Dialing for Dollars

Friday, April 25, 2008

Transcript

From South Africa to Bangladesh to the Philippines, cell phones are dramatically changing the way people in developing countries conduct business and receive healthcare. As Sara Corbett reported in The New York Times Magazine, the phone is a transformational technology.

Comments [2]

Troy Nightengale from Rome, Italy

The story seems to have missed the mark when talking cell phone pricing in Europe, Africa, and a lot of the rest of the world. The classic american model of paying a monthly fee is not the popular in the rest of the world. The vast majority of the rest of the world used a "Pay as you go" model. Here in Italy I buy credit in 5 euro to 250 euro recharges. Some months I spend 100 euros, other months I spend 20. If I go on vacation (which can be as long as six weeks) I don't pay anything.
It's important to point out that America functions on a very different model.
Troy

Apr. 28 2008 05:31 AM
Gerri Michalska from Washington, DC

Sara Corbett makes no mention of the numererous radio stations in numerous languages throughout Uganda which minimizes the need for a cellphone. This is the case throughout most of Africa. So, the radio has definitely also been transformational; especially, when used for purposes of education and societal transformation through "soaps" that present non-violent ways to relate interpersonally, in the family and inter-ethnic groups. The Non-Governmental Organization, Search for Common Ground, uses this medium to great effect in Africa and elsewhere. The radio in Africa and probably throughout the world is really the primary source for information, education and discussion on issues, etc. It can be a very positive force in the developing world and, hopefully, will not be used again as in Rwanda for evil.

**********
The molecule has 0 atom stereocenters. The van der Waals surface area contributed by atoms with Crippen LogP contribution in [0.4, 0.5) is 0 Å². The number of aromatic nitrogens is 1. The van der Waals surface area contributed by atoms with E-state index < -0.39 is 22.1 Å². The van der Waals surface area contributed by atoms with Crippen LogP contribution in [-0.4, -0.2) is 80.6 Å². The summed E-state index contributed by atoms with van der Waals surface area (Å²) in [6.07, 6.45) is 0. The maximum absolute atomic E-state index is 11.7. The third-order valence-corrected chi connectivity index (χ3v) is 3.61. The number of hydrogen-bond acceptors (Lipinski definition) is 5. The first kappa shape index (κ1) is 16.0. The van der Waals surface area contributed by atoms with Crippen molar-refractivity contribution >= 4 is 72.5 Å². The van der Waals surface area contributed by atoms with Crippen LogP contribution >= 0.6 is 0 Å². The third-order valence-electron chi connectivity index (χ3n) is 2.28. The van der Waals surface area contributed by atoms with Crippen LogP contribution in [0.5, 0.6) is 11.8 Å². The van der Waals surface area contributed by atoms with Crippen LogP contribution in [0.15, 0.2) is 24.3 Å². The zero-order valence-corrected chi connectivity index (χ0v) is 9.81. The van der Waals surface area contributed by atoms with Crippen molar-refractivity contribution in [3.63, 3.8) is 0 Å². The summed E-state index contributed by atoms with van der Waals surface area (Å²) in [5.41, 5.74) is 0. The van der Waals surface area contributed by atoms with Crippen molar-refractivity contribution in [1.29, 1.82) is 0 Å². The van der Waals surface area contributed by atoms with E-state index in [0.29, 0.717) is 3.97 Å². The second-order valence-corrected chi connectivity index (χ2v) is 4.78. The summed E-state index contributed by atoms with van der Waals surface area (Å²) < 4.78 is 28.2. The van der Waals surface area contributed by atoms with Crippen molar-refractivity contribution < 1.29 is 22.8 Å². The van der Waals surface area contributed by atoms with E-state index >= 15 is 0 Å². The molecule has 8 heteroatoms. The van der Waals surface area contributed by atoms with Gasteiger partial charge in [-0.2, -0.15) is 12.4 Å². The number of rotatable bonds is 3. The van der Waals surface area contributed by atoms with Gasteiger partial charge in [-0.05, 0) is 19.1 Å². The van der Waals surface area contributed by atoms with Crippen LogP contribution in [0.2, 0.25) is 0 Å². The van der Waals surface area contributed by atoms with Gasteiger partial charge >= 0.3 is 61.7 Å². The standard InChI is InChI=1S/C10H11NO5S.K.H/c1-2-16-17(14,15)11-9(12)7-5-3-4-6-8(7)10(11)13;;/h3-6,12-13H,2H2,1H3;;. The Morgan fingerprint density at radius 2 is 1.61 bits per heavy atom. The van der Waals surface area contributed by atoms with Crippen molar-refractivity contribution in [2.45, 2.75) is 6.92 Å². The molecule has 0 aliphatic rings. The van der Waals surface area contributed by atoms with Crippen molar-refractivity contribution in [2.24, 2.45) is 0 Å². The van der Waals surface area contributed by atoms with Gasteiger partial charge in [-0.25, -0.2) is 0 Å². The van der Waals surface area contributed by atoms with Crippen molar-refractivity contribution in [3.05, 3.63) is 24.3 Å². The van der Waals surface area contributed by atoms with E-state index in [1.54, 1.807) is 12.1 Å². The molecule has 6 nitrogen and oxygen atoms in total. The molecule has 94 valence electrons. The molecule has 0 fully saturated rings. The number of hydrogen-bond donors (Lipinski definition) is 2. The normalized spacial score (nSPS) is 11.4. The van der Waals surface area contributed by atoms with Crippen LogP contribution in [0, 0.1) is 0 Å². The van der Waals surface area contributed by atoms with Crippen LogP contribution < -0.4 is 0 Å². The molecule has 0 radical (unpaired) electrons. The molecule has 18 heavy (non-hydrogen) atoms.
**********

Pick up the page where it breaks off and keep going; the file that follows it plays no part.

Apr. 26 2008 05:34 PM

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